Let’s Get Reel


Any movie based off of a biblical tale is going to be a controversial one and Noah has not failed in that respect. The controversy seems to have overshadowed the most important aspect of why people watch films: is it good? To simply answer that question, no.

Noah is the epic story of the title character (Russell Crowe), his wife Naameh (Jennifer Connelly) and his three sons, Shem (Douglas Booth), Ham (Logan Lerman) and Japeth (Leo McHugh Carroll). Noah begins to have dreams of a forthcoming disaster caused by man’s environmental destruction and decides to seek out his grandfather, Methuselah (Anthony Hopkins), for advice. Along his journey, Noah encounters Ila (Emma Watson), an orphaned child, and decides to adopt her as one of his own. Finally, after Noah consults Methuselah, he is convinced that he has been tasked from “the Creator” to build an ark with the help of “the Watchers” (giant stone creatures) to save his family and all of the animals. During his construction of the ark, Noah encounters resistance from Tubal-cain (Ray Winstone), a war-lord who is set on seizing the ark for himself and his people. As the flood comes, Noah is faced with many decisions about what it is The Creator is asking of him and what the true nature of justice is.

Simply put, Noah suffers from similar problems to The Polar Express: limited source material. The story of Noah in the bible is a page or so long and scant on details. To make a movie based on the story of Noah, Aronofsky was tasked with filling in the spaces of the story with his own ideas. Most of these directorial decisions and extra-biblical sources make for some laughably bizarre scenes. The addition of the Watchers is just too similar to Tolkien’s ents to be taken seriously. Methuselah is basically just a comic-relief grandpa who also doubles as a wizard. And in no particular order, this movie contains Noah experiencing a drug trip, a magical James-and-the-Giant-Beanstalk seed and a magical birthright snakeskin that glows (to name a few things). All of these elements are bad, not because they are not biblical, but because they are so ridiculous that it is hard to take this movie seriously.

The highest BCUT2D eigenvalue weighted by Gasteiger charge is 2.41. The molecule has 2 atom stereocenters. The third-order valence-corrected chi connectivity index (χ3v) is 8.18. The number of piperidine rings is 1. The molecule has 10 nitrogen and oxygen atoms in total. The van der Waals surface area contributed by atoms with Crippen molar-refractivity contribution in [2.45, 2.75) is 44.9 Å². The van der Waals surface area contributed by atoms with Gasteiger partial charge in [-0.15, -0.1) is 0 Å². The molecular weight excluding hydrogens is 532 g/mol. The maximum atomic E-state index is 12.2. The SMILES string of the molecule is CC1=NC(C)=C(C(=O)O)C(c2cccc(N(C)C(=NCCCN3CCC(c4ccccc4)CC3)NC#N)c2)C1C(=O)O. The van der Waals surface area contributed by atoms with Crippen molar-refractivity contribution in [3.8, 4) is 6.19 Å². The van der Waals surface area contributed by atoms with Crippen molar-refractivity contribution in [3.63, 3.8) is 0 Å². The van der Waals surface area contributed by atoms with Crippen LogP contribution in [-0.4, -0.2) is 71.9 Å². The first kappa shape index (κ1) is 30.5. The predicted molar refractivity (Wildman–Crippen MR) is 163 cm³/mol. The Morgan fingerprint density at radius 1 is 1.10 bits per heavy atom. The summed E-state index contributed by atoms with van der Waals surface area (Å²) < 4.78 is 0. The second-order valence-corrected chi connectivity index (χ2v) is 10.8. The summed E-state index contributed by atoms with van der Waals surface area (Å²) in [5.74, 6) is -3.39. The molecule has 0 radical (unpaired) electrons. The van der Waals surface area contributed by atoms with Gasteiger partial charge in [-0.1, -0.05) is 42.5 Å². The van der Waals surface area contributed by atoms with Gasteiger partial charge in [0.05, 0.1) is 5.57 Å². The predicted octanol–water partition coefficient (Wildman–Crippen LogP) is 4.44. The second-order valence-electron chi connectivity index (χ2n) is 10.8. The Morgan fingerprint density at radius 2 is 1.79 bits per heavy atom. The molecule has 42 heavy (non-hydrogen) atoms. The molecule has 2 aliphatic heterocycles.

Another bad aspect of this movie is that it manages to be more didactic than the Bible (a hard task). From the beginning of the movie, you are bludgeoned with the fact that this flood is the result of man’s environmental discretions (especially from the bizarre, industrial, yet somehow ancient cities). Also, Aronofsky decides to add in a plotline about God (sorry, “the Creator”) wanting to destroy humanity by not giving Noah’s sons any fertile wives. This (theologically problematic) plotline is all the more frustratingly silly because Noah ends up changing his mind about this at the end of the movie.

To sum up the other gripes about this movie (I could say a lot): CGI and dialogue. Aronofsky employs far too much CGI in this movie, trivializing the serious tone of the movie (and will likely end up looking like the special effects from the 1956 The Ten Commandments). Also, the dialogue is incredibly heinous as each character feels the need to talk incredibly slow in order to emphasize that they are saying something of significance.

That is not to say that Noah is without its strengths. A select few scenes from this movie are incredibly beautiful and moving (the creation scene comes to mind) and Russell Crowe is a powerful actor. These positives are few and far between though and should not compel anyone to see this movie.